Wet Burrito
Contributed by Fred Vargas


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Fly Tying Terms

Fred Vargas watched Dave Whitlock tie this type of fly and liked the simplicity of the pattern. It also intrigued him because he knew it would work on his home waters of the Muskegon River [Michigan]. Fred liked the overall design and the materials used on the fly, but he thought he needed to eliminate a few of the bells and whistles. He guides fly anglers on the Muskegon River and needs flies that are simple to tie, yet effective, simply because of the nature of the river. The Muskegon was a logging river, so there are snags lurking at the bottom that devour flies when an angler is trying to get them down to the fish. The depth and current requires the use of a 300-grain sinking line to get the fly down to the popular steelhead on the Muskegon River. With this type of rig an angler can lose a lot of flies.

Fred explains, "Patterns used for guiding have to be effective, yet easy and quick to tie. When I find something that I think will work with a few minor changes I will tie them. In this case, the Wet Burrito was an instant success."

Whitlock's original is called the Sheep Minnow. Tied as a bass streamer, the pattern is varied to imitate bluegill, crappie, and shad. Some were tied sparely to run deep in the water, while others were laden with wool to make them swim with more action. You can find this pattern in Fly Patterns of Umpqua Feather Merchants.

"I added a flash tail and the dubbed body to this pattern while leaving out the outer wing and eyes. When you look at Whitlock's original recipe in the book, I think you'll understand about the bells and whistles," Fred says.

He enjoys the simplicity of the fly, but that does not take away from its effectiveness. The flash and overall white color of the fly work very well on steelhead rivers, especially when the water is somewhat off color or murky. The red throat adds the strike-triggering color and represents gills. And trout like it.

Materials for the Wet Burrito

    Hook: 7X Streamer, size 4 Daiichi 2370

    Stinger: Scud Hook, size 10 Tiemco 2457

    Thread: White 6/0, Gudebrod

    Tail: Krystal Flash, pearl

    Body: Lite-Brite Dubbing, white (Spirit River Inc.) Lite-Brite Dubbing red

    Belly: White wool

    Underwing: Krystal Flash, pearl

    Wing: White wool, topped with gray wool

    Overwing: Krystal Flash, peacock colored.

Method for the Wet Burrito

    1. Prepare the stinger hook before tying this fly. Any stiff bite tippet of 40-pound test will work to attach the stinger hook to the main hook. We are using brown Maxima on this example. Snell the stinger hook using a nail knot tool. This works really well with a three-turn nail knot. Start the thread on the main hook at the one third point and wrap to the back creating a smooth thread base. Move the thread back to the one third point. With the hook point up, secure the stinger hook on the fore side of the hook and wrap to the back of the hook. Move thread forward again. Pull the tag end of the bite tippet back, lay it on the far side of the hook, and wrap back with very tight wraps. Trim excess tippet and drop a spot of super glue on the thread wraps to lock the stinger hook in place. Add several turns of .030 lead wire in front of the stinger-hook tie-in point to about the ¾ point of the hook shank and lock it in place with thread.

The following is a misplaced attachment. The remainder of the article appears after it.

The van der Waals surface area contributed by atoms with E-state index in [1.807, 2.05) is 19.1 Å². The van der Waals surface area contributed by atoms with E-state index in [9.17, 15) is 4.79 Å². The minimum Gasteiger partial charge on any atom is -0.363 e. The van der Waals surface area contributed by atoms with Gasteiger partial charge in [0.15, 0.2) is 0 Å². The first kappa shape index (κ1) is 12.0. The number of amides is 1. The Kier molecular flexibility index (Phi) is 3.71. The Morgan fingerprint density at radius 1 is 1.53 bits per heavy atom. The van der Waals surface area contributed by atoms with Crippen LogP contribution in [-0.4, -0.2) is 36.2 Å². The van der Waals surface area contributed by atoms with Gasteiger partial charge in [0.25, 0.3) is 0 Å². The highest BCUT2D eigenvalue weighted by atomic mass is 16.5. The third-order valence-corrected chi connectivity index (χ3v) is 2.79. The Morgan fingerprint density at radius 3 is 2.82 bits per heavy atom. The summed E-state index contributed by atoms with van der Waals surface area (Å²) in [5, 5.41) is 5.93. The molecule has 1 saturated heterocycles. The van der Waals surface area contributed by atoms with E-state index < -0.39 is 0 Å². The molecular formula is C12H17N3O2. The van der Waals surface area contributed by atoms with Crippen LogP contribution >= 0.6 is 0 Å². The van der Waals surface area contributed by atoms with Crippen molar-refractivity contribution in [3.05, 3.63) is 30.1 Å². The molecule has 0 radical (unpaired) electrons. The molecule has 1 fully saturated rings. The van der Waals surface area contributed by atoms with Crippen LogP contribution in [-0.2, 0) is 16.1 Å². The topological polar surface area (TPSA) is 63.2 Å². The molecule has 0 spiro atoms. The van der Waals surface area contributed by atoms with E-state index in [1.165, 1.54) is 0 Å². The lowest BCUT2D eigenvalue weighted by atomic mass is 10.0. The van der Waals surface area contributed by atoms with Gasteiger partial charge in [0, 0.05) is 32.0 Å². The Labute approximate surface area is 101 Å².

2. Secure 13 strands of Krystal Flash at the back of the hook for the tail. Half jokingly, I asked Fred to be more precise about the number of strands. He jumped right in and said he does count them because he wants all of his flies to be consistent. Consistency is an inherent, spiritual trait of a pro tier. Length is up to the tier, however, cutting the strands right at the point of the stinger hook looks pretty good. Save this bundle of flash for later use. Wet them with a little spit to keep them together.

    3. Dub the body to the ¾ point of the hook. Taper the dubbing slightly as you go forward. Dub a red throat area to the seven eights point of the hook. The dubbing should be pretty rough looking with loose fibers of the Lite-Brite sticking out around the hook shank.

    4. Take the 13 strands of Krystal Flash you used for the tail and secure them on top of the hook. Make sure the strands extend beyond the stinger hook on the back. Separate the strands hanging out over the eye and pull them back and under the hook shank. Make a wrap or two to lock them in place. Trim the strands under the hook at the hook point. Trim the strands on top of the hook to the point of the stinger hook, even with the tail.

    5. Take a patch of white wool and comb out the fibers with a fine-toothed comb. A pet brush works very well to fluff the fibers up. Snip out a clump about the size of a wooden match stick. Secure it under the hook so that the tips extend back to the inside of the bend. Trim excess. Cut out another lump of white wool about twice as nick as the first. Secure it on top of the hook with the tips extending back to he point of the stinger hook. Comb out patch of gray wool and snip out a lump about the size of a wooden latch stick. Secure it on top of the white wool so the tips of both clumps are even. Make sure to put a drop or two of head cement at the wool tie-in point to help lock it in place.

    6. Add 8 or 10 strands of peacock-colored Krystal Flash for a topping and whip finish. ~ Marty Bartholomew

    Publisher's Note: Stinger or double hooks are not legal everywhere. Please check the regulations before you use such flies.

    Credits: From Tying Flies Like a Pro by Marty Bartholomew. Published by Frank Amato Publications.

    For more great flies, check out: Beginning Fly Tying, Intermediate Fly Tying and Advanced Fly Tying.


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